In the third qualifying session, the Red Bulls hit the track and were instantly 1 second up on the 3rd and 4th place McLaren’s – headed by Hamilton on the first run; at this stage pole position seems so certain for the Austrian squad.  The drivers all pit in to take new tyres and fuel for their final runs – this is battle for pole between Vettel and Webber regardless of what anyone else does.  It was during is final run that Vettel drove what looked like a near perfect lap and went fastest, but Webber runs close behind and goes even faster – in fact the Australian was the only driver in qualifying to get into the 1 minute 19 second bracket and finished nearly one second ahead of Hamilton, in a distant third place.  Button put the second McLaren in 5th place sandwiching the Ferrari of Alonso who qualifies on the outside of the second row.  For the first time this season, Schumacher in 6th out-qualifies Rosberg, with Kubica a solid 7th between both Mercedes.  Massa and Kobayashi put their cars 9th and 10th on the grid respectively; however the real story lies with the blue and red duo at the front of the grid.

Sunday
The driver with the pole position had yet to win in 2010 – by 2.40pm UK time, Mark Webber had altered that fact with a drive so utterly dominant, it left the rest of the field scratching their heads in his wake.  Occasionally one wonders if this tactic of total control may indeed be hurting Red Bull; in terms of television advertising, his car was hardly seen all day long – all the interesting battles were happening behind him, far behind him.  Over the course of the 66 lap distance, the Australian never lost the lead – even during the pitstops.  Judging from the pre-race interviews, there was an air of confidence about him that had been missing all season long; all he had to do was get into the first corner ahead of the pack and the race would be his.  When the red lights did go out, it happened – Webber got away well and secured the lead heading into turn one and with that the race was as good as his.  Thankfully for both TV viewers and the fans, Webber’s Red Bull teammate had a rather more interesting race – Vettel got off the line well and battled hard with Hamilton and Alonso through the first turns and emerged out ahead of the trio – by the end of the first lap it was Red Bull, Red Bull, McLaren and Ferrari leading the way; however it would be some time before this fight began to heat up.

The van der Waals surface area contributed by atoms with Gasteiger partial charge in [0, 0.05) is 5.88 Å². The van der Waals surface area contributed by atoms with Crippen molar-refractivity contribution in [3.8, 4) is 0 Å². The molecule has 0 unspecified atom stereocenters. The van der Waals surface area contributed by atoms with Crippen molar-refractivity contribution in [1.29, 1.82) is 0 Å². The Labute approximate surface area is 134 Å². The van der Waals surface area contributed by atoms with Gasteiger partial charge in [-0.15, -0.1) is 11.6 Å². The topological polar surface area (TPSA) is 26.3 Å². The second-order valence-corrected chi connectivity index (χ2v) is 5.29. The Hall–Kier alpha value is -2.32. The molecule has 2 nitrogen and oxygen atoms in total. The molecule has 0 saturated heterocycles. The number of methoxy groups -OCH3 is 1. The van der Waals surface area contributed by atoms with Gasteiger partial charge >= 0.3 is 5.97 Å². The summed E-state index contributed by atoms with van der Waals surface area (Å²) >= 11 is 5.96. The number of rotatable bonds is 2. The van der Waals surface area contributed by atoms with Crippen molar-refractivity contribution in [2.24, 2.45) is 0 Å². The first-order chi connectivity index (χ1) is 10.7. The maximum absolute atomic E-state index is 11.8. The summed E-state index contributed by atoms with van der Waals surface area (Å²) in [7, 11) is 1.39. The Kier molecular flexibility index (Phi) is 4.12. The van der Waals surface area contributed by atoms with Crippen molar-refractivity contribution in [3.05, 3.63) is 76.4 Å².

Both Heikki Kovalainen and Bruno Senna must be wishing that they could have a battle along those lines – even if it were further back.  Sadly for the Finn, he did not even make it onto the grid as a failed hydraulic system meant his Lotus would take no part.  Senna for his part did get off the grid, but the Brazilian only lasted three corners, before being punted off circuit and into the tyre barriers – the contact with the rubber wall was not heavy, but it was enough to end his race.  Unfortunately Senna was not the only driver to face difficulties through the long right-hander.  A hard charging Kobayashi ran side-by-side on the outside of turn three with Petrov’s Renault in the corner, but went too far wide and lost momentum – in a flash, the Japanese rookie dropped from 10th down to 16th, but this was the beginning’s of another poor day for the Sauber team.  Starting from 12th on the grid, Pedro de la Rosa was tapped from behind by the Toro Rosso of Sebastien Buemi, shredding de la Rosa’s left rear tyre and breaking Buemi’s front wing.  The veteran Spaniard went back on track; however it was clear that his car had further damage and by the 18th lap, de la Rosa pulled into the garage citing his car to be undrivable – a great shame for the former-McLaren tester, left visibly upset at his home race.  If one Toro Rosso had a bad start, the other had a wonderful one – Jaime Alguersuari started 15th and sliced down the middle of the pack approaching turn one; by the 5th tour, he was already up to 9th place chasing Adrian Sutil and being chased by Robert Kubica.  This battle became quite frustrating for Kubica – as much as the Pole tried, there was simply no way past the younger driver as the curse of the Barcelona circuit became more and more apparent.  For the first time this season, Kubica looked well and truly stuck.  A recovering Buemi gave the impression that there were passing opportunities aplenty, but on closer inspection his moves past the two Virgin’s of Timo Glock and Lucas di Grassi, Jarno Trulli (Lotus) and Karun Chandhok (HRT) simply showcased the gulf in speed between the current midfielders and the new teams.